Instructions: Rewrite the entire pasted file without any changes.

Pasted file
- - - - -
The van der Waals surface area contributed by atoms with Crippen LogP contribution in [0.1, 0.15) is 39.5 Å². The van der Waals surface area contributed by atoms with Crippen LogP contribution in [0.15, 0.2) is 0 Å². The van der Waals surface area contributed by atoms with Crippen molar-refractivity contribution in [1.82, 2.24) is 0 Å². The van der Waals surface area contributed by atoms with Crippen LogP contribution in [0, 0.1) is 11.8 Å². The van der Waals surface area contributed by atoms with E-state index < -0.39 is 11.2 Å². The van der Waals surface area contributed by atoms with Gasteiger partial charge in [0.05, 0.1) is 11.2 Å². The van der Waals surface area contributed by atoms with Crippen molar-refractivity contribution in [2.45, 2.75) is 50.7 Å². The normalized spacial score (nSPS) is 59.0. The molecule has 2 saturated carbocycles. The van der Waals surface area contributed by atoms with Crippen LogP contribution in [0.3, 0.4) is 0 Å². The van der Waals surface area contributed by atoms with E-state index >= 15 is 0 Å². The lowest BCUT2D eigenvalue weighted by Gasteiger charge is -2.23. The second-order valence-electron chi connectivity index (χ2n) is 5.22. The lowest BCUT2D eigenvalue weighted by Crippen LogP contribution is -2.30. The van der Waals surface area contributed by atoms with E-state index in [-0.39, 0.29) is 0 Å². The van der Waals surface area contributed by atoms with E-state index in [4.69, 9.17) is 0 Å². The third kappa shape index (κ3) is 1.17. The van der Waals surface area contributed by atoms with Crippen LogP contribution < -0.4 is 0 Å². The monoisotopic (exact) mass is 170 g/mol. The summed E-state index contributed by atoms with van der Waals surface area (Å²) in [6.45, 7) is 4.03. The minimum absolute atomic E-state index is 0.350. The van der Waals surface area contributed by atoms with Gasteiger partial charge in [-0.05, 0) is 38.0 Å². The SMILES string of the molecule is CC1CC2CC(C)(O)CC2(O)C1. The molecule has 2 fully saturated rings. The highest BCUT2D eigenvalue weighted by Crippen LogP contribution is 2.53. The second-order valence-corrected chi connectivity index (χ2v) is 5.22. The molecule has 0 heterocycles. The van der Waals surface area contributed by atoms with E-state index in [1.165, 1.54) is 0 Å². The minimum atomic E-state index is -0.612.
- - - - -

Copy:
The van der Waals surface area contributed by atoms with Crippen LogP contribution in [0.1, 0.15) is 39.5 Å². The van der Waals surface area contributed by atoms with Crippen LogP contribution in [0.15, 0.2) is 0 Å². The van der Waals surface area contributed by atoms with Crippen molar-refractivity contribution in [1.82, 2.24) is 0 Å². The van der Waals surface area contributed by atoms with Crippen LogP contribution in [0, 0.1) is 11.8 Å². The van der Waals surface area contributed by atoms with E-state index < -0.39 is 11.2 Å². The van der Waals surface area contributed by atoms with Gasteiger partial charge in [0.05, 0.1) is 11.2 Å². The van der Waals surface area contributed by atoms with Crippen molar-refractivity contribution in [2.45, 2.75) is 50.7 Å². The normalized spacial score (nSPS) is 59.0. The molecule has 2 saturated carbocycles. The van der Waals surface area contributed by atoms with Crippen LogP contribution in [0.3, 0.4) is 0 Å². The van der Waals surface area contributed by atoms with E-state index >= 15 is 0 Å². The lowest BCUT2D eigenvalue weighted by Gasteiger charge is -2.23. The second-order valence-electron chi connectivity index (χ2n) is 5.22. The lowest BCUT2D eigenvalue weighted by Crippen LogP contribution is -2.30. The van der Waals surface area contributed by atoms with E-state index in [-0.39, 0.29) is 0 Å². The van der Waals surface area contributed by atoms with E-state index in [4.69, 9.17) is 0 Å². The third kappa shape index (κ3) is 1.17. The van der Waals surface area contributed by atoms with Crippen LogP contribution < -0.4 is 0 Å². The monoisotopic (exact) mass is 170 g/mol. The summed E-state index contributed by atoms with van der Waals surface area (Å²) in [6.45, 7) is 4.03. The minimum absolute atomic E-state index is 0.350. The van der Waals surface area contributed by atoms with Gasteiger partial charge in [-0.05, 0) is 38.0 Å². The SMILES string of the molecule is CC1CC2CC(C)(O)CC2(O)C1. The molecule has 2 fully saturated rings. The highest BCUT2D eigenvalue weighted by Crippen LogP contribution is 2.53. The second-order valence-corrected chi connectivity index (χ2v) is 5.22. The molecule has 0 heterocycles. The van der Waals surface area contributed by atoms with E-state index in [1.165, 1.54) is 0 Å². The minimum atomic E-state index is -0.612.